At the time Michael Bevan started on his path to becoming one of the best one-day batsmen of his generation, he was barely even considered one of the best one-day batsmen in his own country.
The mid-1990s was a time before a clear and defined split had emerged between the Test and one-day formats and the concept of a white-ball specialist, which Bevan would ultimately become, was not yet in vogue.
So while the young New South Welshman had averaged more than 65 against the white ball in his brief international appearances by the time a month-long one-day tri-series began in mid-December 1995, he was far from secure in the side.
"(Selectors) were picking one-day teams and Test teams at the same time," Bevan recalled on Fox Sports two years ago.
"And not long after the Pakistan tour (in 1994), I'd been dropped from both (formats) even though I'd done OK in the one-dayers.
"It wasn't until the 1995-6 series that I really emerged as a one-day player."
To say Bevan "emerged" that summer is an understatement; he exploded into the national consciousness, producing a performance so exhilarating it transcended the cricket world, and remains one of Australian sport's most memorable moments of the decade.
Which, when Australia had collapsed to 6-38 chasing 193 in their New Year's Day clash at the SCG, had loomed as likely as spotting a bright-eyed backpacker at Bondi earlier that morning.
But it was the hopelessness of the situation that brought Bevan and his team back into the match.
"I never really got nervous because there was nothing to lose," he recalled. "I always felt nervous when we got close to the runs and we had something to lose.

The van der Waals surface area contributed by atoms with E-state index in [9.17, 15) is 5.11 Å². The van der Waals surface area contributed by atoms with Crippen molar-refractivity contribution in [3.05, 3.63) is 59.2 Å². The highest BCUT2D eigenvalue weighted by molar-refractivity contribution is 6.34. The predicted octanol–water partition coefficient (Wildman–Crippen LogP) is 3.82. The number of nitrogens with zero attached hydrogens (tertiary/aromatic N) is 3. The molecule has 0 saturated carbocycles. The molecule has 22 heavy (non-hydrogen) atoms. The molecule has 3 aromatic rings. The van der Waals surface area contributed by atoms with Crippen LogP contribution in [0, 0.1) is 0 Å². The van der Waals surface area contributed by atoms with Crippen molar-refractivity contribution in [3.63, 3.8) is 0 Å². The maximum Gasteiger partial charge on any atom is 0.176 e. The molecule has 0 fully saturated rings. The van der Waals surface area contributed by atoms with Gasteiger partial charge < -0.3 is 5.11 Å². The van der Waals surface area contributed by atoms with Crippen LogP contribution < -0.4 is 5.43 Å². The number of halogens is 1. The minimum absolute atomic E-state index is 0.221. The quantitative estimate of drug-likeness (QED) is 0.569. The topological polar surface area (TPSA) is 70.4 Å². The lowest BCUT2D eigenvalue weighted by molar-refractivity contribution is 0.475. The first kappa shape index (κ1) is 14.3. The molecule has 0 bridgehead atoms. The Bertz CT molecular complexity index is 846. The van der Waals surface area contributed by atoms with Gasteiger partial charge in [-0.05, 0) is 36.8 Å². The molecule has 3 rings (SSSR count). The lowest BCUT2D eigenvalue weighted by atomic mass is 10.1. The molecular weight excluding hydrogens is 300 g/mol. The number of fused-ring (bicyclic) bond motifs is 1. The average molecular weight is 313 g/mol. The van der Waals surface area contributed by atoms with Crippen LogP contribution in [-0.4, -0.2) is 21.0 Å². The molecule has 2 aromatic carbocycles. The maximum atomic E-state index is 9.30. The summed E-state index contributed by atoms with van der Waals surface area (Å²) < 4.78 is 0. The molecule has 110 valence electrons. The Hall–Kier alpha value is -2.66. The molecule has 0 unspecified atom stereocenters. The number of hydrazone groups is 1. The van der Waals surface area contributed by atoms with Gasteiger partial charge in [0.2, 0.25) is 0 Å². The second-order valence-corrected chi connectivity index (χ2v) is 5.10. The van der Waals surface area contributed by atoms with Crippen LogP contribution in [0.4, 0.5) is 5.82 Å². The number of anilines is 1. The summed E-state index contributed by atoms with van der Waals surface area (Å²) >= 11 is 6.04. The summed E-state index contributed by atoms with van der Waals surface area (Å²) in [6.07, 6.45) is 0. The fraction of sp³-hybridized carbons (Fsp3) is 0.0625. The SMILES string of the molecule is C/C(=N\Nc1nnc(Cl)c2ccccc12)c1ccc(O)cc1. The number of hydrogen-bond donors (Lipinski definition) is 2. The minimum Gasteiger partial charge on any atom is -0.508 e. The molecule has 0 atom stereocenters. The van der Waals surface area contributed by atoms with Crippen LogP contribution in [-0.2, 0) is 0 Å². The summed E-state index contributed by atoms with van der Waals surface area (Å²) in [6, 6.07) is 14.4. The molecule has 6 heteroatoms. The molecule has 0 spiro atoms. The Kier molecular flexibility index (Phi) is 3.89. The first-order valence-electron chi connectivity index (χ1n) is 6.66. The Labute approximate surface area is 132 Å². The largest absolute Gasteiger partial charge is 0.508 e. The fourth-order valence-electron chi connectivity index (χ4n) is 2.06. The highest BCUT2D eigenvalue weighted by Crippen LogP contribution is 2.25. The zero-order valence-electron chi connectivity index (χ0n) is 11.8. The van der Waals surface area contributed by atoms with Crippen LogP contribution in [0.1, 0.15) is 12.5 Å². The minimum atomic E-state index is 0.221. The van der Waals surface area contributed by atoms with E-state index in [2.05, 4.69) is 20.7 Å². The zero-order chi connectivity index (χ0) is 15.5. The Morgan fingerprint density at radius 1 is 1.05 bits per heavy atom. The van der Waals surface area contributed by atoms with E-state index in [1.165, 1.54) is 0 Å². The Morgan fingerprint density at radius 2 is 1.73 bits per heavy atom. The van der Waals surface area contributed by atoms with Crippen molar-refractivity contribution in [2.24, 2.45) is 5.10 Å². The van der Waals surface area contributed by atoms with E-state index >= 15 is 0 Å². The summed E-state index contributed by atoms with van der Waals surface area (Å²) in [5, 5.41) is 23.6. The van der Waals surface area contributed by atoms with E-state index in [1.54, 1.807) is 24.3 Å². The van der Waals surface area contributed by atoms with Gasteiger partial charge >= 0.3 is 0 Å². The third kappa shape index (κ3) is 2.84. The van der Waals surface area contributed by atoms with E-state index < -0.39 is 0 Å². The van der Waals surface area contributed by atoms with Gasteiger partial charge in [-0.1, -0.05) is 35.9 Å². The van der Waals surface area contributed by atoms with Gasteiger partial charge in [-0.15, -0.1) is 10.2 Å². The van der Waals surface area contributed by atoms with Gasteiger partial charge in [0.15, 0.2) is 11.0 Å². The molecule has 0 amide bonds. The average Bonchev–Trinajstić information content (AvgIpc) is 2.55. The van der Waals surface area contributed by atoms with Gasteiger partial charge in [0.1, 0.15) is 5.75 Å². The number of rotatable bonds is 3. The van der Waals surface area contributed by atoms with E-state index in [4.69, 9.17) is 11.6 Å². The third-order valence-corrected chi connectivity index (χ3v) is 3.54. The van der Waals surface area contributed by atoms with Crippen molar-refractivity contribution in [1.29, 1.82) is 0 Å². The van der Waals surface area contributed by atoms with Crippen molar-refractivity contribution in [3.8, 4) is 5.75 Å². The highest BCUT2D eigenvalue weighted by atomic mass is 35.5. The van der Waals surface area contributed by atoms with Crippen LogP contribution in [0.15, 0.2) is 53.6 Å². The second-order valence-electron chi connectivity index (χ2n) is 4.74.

"I wouldn’t have started feeling nervous about the entire thing until probably five, six, seven overs out (from the finish)."
After West Indies spinner Roger Harper had spilled a simple return chance off Bevan when the left-hander was just 14, the 25-year-old formed an unlikely partnership with fast bowler Paul Reiffel, whose 48-ball knock of 34 added to his four wickets from earlier in the day.
The pair were on course to orchestrate an incredible win before Reiffel and then Shane Warne fell in quick succession, bringing No.11 Glenn McGrath – boasting a career batting average of just 3.57 – to the crease with six runs needed for victory and four balls remaining.
Any advantage Australia had by having Bevan on strike at the fall of Warne's wicket disappeared the next delivery when a diving stop from Shivnarine Chanderpaul at cover denied the left-hander a double, leaving McGrath on strike with five runs still to win.
But the lanky 25-year-old managed to inside edge a full delivery from Harper onto his pad, the ball rolling onto the off side slowly enough to allow a scampered single.
Four runs required, two balls remaining and, crucially, Bevan back on strike.
But he could do little to the penultimate delivery other than bunt it back to the bowler, a superb yorker from Harper – an off-spinner given the difficult task of bowling the final over – leaving four runs to win from the final delivery.
But Bevan, as he would do throughout a career that earned him the nickname 'The Pyjama Picasso', recalibrated.
Having advanced out of his crease to the fifth ball of the over, he backed away to the sixth and got under another attempted yorker from Harper and took full toll as the bowler slightly missed his length.
The left-hander connected with a firm swipe, propelling the ball so straight that Umpire Tony McQuillan, who showed impressive agility to duck as the ball sailed over his head, was the only person on the field who had any chance of stopping it on its course to the straight boundary at the Paddington End.
Bevan removed his helmet and held it and his bat aloft as he accepted the raucous applause from his home ground, and a hug from his stunned batting partner.
And the noise from the 37,000 fans barely abated as Bevan walked off the SCG, and started on the path to greatness.